In September 2015, my husband and I began a journey on Dave Ramsey’s Financial Peace plan. I had been listening to Dave Ramsey’s podcasts for months by that time and knew the basics of the plan, and then my husband agreed to attend the class with me. We enrolled and began learning about the plan in more detail and how it can help us move forward toward a great financial future.
One of the best things about Dave’s plan, that most people don’t ever think to do, is the idea that we should focus on one financial goal at a time. Whether that’s saving for an emergency fund or paying off debt, the idea is that if you concentrate on doing that one task with intensity, you’ll have better results than when you tried to do five different things, like saving, investing in your 401k, and paying off debts all at once.
When we started the plan we had four credit cards between the two of us with small-ish balances. These were cards that had been in circulation for awhile, we would usually charge them up making larger purchases (new vacuum, new computer for school) then we would feel accomplished when we paid them off, and then later on down the road, charge something else..the cycle was a little vicious.
This time, however, we decided to close the dang cards for good. Why keep spinning in the hamster wheel with it all? If we were getting out of debt, then we weren’t going to dance around it. Let’s get out of stinking debt!
The first one we tackled had over a $600 balance. First check on the list, and it felt good. This card had been paid off several times before, but gosh, it felt good to pay it off and just close it.
The second card had about a $900 balance, and we paid it off in a few big chunks and again closed that. Next came my husband’s personal card with about a $900 balance and we were definitely making good progress by then.
The last card, my personal card, started out with around an $1,100 balance, but since we only made minimum payments on the card in the months we were paying off the others, by the time we got to this card in our debt snowball list, the balance was under $1,000.00. I was lounging around one Saturday morning, reviewing our finances for our mid-month checkup (that time when the second paycheck comes in and I review what has been paid and what has yet to pay, and we figure out how much cash we’re going to be withdrawing for our envelopes), and I showed our budgeting projection for the second half of the month to my husband, who said, let’s just be done with this. Let’s bite the bullet and pay the whole thing off right now!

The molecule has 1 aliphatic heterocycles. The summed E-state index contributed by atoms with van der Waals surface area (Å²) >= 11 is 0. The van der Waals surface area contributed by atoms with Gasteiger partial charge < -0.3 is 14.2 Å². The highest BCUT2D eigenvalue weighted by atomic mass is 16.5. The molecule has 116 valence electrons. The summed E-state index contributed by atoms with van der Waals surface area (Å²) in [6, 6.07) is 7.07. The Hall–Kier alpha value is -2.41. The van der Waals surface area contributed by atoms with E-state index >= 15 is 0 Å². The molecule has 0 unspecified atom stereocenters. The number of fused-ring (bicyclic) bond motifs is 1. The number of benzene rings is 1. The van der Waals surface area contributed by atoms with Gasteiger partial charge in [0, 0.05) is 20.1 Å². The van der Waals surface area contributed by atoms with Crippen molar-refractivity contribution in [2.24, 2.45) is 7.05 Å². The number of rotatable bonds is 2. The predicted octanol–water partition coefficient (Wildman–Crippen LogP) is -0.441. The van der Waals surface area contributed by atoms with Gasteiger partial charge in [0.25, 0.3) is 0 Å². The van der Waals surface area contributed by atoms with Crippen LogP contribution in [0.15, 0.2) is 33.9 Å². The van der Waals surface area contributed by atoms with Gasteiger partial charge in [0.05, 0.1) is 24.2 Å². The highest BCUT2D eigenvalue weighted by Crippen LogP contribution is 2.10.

Now that’s a hubby that’s on board 🙂
Would our finances be a little tight until the next payday? Yup, but I had already allocated funds for our envelopes which included food and groceries. Since I’ve been completing an Autoimmune Protocol Diet and making most of our meals from scratch, we’ve barely been eating out the past month, and I’ve still (mostly) stayed within our grocery budget. If I’ve gone over budget for the week it’s been by about $20 and that was because I picked up a beef roast or extra pork chops, and we had sufficient cash in the envelope to do so.
So total debt paid off between late October – mid January = $3,500.00.
So where did the extra funds come from to payoff four credit cards in three months? This is mostly all from funds from doing our zero-based budget, and being purposeful and intentional with the excess funds leftover after everything is allocated. It’s only been a few months, but as time has gone on we’ve been able to better complete our monthly budget and know what to expect and project how much money is leftover after the bills and envelopes are allocated. We’ve kept better track of things like autodraft payments, which actually can catch you by surprise if you’re not careful. I have to watch and account for things in our budget like the bi-monthly pest control plan that will sneak up on me if I’m not careful. But once all of that is taken care of, the leftovers is what helps us put large chunks of cash toward our debt, and now that the small ones are all out of the way, it’s time to tackle the big ones.
Our next goal is to payoff my car, which we just purchased a year and a half ago, before we had learned about Dave’s plan. At a 0% interest rate, my entire payment already goes to the principal balance which is AWESOME. Not that financing is OK, I’m a Dave student after all, but it’s so nice to have a loan where I’m not competing with the bank for which dollar goes to them and which goes to MY balance. We will have the car paid off this year. Things like bonuses from work, any tax refund or raise money, will determine if it’s paid off earlier this year or later in the year, but either way we are on track to get this next debt out of our lives in 2016!
I wish you great luck in tackling your debts as well!